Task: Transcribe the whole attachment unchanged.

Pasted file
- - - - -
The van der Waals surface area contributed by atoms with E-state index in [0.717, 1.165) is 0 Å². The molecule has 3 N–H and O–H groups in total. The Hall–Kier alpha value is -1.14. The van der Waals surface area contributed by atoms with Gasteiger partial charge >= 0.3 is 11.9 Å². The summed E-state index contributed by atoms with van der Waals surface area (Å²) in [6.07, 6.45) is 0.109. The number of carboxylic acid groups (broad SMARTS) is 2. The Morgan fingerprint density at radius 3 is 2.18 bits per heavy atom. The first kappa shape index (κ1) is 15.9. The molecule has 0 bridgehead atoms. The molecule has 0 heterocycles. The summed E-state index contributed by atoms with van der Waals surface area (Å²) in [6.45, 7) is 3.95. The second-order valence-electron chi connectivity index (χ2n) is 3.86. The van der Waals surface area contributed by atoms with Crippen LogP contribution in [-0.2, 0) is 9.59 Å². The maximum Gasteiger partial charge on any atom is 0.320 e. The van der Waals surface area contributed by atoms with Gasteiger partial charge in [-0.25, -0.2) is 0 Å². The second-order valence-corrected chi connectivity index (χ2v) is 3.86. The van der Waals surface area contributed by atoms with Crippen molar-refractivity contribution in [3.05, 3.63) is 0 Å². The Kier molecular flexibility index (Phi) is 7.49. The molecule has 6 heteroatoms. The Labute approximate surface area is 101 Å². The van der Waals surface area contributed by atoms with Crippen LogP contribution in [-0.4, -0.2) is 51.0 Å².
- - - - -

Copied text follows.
The van der Waals surface area contributed by atoms with E-state index in [0.717, 1.165) is 0 Å². The molecule has 3 N–H and O–H groups in total. The Hall–Kier alpha value is -1.14. The van der Waals surface area contributed by atoms with Gasteiger partial charge >= 0.3 is 11.9 Å². The summed E-state index contributed by atoms with van der Waals surface area (Å²) in [6.07, 6.45) is 0.109. The number of carboxylic acid groups (broad SMARTS) is 2. The Morgan fingerprint density at radius 3 is 2.18 bits per heavy atom. The first kappa shape index (κ1) is 15.9. The molecule has 0 bridgehead atoms. The molecule has 0 heterocycles. The summed E-state index contributed by atoms with van der Waals surface area (Å²) in [6.45, 7) is 3.95. The second-order valence-electron chi connectivity index (χ2n) is 3.86. The van der Waals surface area contributed by atoms with Crippen LogP contribution in [-0.2, 0) is 9.59 Å². The maximum Gasteiger partial charge on any atom is 0.320 e. The van der Waals surface area contributed by atoms with Gasteiger partial charge in [-0.25, -0.2) is 0 Å². The second-order valence-corrected chi connectivity index (χ2v) is 3.86. The van der Waals surface area contributed by atoms with Crippen molar-refractivity contribution in [3.05, 3.63) is 0 Å². The Kier molecular flexibility index (Phi) is 7.49. The molecule has 6 heteroatoms. The Labute approximate surface area is 101 Å². The van der Waals surface area contributed by atoms with Crippen LogP contribution in [-0.4, -0.2) is 51.0 Å².